Anterior stabilisation of the shoulder

This information will help you gain the maximum benefit from your operation. It is not a substitute for professional medical care and should be used in conjunction with treatment at UHS. 

The shoulder

The shoulder joint is a ball and socket joint. Movement of the shoulder occurs between the ball and socket but also between the shoulder blade and the chest wall (scapulothoracic joint).

The ball and socket joint is designed to give a large range of movement to allow you to move your arm and hand. It has a large ball (head of humerus) and a smaller, shallow socket (glenoid). The advantage of this design is that a very large range of movement at the shoulder is possible, the disadvantage however is that the shoulder can become unstable.

Shoulder stability is controlled by both static (still) and dynamic (moving) factors. The dynamic factors are the muscles around the shoulder, which when in perfect balance greatly help to maintain the stability of the ball and socket joint and prevent dislocation.

The important static factors are: 

  • the ligaments around the shoulder which help hold the bones together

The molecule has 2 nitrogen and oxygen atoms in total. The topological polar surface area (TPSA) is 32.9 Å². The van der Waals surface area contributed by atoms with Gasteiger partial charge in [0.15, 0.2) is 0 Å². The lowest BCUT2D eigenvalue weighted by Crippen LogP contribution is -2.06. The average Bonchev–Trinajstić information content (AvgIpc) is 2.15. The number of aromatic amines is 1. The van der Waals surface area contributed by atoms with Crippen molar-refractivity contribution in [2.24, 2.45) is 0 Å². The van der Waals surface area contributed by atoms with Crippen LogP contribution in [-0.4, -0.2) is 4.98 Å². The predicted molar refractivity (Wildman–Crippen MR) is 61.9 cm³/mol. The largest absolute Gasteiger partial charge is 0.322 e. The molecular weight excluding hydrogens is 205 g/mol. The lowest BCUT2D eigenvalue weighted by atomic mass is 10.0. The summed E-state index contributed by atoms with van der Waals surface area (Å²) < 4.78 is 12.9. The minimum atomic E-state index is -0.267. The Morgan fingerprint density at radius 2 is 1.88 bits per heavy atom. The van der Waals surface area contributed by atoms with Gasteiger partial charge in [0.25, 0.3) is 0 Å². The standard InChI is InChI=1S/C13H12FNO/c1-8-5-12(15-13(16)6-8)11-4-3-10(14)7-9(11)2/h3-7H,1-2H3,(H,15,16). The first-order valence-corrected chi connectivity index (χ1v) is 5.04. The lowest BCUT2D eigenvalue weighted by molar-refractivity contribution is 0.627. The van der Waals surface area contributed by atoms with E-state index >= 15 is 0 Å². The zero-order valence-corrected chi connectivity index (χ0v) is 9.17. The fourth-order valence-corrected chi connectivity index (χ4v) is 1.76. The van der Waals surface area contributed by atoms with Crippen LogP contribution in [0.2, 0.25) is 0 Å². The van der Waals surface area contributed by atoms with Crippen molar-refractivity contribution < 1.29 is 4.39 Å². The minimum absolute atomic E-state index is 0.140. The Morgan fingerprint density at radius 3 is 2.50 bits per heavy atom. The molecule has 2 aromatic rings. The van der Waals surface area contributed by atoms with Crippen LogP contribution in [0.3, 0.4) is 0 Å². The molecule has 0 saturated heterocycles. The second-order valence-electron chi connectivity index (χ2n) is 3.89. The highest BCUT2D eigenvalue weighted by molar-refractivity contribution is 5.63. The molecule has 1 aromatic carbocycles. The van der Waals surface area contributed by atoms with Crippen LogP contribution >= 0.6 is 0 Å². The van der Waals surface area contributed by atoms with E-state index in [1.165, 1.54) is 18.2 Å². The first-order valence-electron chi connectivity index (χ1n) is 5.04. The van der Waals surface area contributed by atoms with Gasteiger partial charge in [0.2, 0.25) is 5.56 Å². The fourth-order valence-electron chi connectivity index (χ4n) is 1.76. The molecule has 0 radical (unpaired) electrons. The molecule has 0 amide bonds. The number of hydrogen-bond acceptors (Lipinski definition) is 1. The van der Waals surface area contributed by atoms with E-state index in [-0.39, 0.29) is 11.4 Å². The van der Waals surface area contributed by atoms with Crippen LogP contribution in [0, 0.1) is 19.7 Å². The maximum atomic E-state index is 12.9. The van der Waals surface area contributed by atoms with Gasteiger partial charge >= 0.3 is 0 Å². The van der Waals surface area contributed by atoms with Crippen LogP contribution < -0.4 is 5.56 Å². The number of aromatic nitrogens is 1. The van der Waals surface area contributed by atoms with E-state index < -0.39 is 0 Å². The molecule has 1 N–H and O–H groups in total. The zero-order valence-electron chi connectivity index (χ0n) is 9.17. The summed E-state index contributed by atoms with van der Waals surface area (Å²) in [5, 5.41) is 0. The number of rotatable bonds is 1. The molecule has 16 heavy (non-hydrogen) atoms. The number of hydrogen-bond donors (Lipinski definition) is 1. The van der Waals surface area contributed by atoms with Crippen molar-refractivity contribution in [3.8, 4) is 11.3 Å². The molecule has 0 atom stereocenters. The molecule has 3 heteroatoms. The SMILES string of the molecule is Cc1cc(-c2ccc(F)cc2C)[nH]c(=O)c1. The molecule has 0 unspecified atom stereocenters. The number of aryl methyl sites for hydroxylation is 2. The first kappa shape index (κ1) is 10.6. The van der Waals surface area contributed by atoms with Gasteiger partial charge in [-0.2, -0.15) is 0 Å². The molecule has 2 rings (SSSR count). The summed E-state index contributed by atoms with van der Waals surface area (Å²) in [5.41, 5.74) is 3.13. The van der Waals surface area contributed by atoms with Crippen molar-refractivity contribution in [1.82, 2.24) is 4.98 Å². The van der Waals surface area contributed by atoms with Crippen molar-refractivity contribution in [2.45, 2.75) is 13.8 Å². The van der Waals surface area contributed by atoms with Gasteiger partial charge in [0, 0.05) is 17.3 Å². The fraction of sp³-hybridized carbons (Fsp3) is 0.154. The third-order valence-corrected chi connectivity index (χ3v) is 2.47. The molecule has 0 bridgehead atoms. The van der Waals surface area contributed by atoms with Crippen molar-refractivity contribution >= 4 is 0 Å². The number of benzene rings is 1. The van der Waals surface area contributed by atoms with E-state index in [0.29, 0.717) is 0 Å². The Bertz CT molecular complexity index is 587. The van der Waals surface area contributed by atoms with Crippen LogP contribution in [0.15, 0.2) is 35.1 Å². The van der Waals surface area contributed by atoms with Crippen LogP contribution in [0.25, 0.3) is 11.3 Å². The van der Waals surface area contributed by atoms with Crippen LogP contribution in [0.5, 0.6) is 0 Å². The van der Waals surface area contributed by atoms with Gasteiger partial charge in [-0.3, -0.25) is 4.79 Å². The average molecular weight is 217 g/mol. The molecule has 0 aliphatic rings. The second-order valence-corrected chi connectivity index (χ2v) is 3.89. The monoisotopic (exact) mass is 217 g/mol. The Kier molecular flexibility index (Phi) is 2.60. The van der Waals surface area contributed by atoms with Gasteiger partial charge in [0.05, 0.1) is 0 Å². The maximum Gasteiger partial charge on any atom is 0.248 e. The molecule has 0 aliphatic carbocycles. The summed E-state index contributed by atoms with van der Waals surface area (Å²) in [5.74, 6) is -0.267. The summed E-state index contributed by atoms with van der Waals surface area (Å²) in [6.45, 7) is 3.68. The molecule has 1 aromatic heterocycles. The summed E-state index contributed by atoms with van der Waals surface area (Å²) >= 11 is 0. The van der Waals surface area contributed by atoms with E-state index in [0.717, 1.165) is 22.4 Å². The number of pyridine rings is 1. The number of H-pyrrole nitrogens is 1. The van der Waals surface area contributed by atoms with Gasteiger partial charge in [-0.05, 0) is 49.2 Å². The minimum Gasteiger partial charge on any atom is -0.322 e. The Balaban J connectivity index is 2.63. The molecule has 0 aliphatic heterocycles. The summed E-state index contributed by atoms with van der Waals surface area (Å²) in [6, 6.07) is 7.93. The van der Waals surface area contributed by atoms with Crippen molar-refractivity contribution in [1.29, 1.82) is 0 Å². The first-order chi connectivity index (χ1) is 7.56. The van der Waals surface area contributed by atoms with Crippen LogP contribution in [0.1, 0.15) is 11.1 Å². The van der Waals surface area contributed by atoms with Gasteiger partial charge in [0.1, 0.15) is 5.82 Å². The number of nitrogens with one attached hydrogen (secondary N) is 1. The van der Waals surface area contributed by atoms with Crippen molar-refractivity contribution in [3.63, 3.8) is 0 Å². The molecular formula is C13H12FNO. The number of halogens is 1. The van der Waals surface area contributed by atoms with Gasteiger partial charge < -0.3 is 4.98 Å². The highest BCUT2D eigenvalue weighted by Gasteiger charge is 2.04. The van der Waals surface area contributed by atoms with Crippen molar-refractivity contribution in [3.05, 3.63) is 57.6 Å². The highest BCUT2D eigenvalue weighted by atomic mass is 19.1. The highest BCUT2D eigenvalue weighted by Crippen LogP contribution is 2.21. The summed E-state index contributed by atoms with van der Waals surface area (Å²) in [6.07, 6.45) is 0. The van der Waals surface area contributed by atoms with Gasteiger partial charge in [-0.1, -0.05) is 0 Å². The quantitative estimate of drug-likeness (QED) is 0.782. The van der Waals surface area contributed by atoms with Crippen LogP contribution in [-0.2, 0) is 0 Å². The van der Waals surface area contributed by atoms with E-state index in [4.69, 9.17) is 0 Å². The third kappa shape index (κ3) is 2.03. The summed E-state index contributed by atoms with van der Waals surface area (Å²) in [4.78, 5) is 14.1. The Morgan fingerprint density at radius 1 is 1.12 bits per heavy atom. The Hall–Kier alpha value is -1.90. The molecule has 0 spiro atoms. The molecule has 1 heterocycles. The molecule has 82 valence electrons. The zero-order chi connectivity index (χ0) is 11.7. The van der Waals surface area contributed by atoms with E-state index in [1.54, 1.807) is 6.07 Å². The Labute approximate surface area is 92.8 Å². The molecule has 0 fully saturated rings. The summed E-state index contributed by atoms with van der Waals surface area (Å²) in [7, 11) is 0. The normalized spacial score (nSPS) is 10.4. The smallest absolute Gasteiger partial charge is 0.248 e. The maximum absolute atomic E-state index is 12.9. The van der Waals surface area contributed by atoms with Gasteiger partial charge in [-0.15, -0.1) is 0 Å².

• the rim of cartilage which helps deepen the socket called the glenoid labrum
  • the bones of the ball and socket joint itself.

Shoulder dislocation

Following a traumatic injury to the shoulder, the ball may come completely out of the socket and dislocate. Sometimes the ball only partly comes out of the socket and this is known as a subluxation.

Following a traumatic dislocation or subluxation, there may well be damage to the static factors controlling stability in the shoulder.  Often there is stretching or tearing of the ligaments and damage to the rim of cartilage on the socket. This may lead to recurrent symptoms of instability, particularly when the arm is lifted upwards and outwards. 

If this happens you may need surgery to repair the damage.

X-ray and MRI scans are often used to confirm the diagnosis of structural damage to the shoulder.

About your shoulder stabilisation operation

The aim of the operation is to repair the damage to the structural stabilisers of the shoulder. This involves repair of the damaged rim of cartilage and tightening or repair of the over-stretched and damaged ligaments. 

This operation may be done either as an open procedure, where a cut is made over the shoulder or with a keyhole (arthroscopic) technique where smaller cuts are made.

The operation is often performed under a light anaesthetic with a regional nerve block, as a day case.  Occasionally you may need to stay in hospital overnight.

Success rates

Stabilisation surgery of the shoulder is successful in approximately 90% of patients. A small number of patients may have further instability and require more surgery in the future.

Risks and complications

Risks and complications do not happen often, but it is important that you know what they are. 

There is a small risk associated with the anaesthetic and nerve block. 

There is a small risk of infection, probably less than 1%, a small risk of increased pain and/or stiffness in the shoulder (less than 1%) and very occasionally damage to nerves or blood vessels around the shoulder (less than 1%).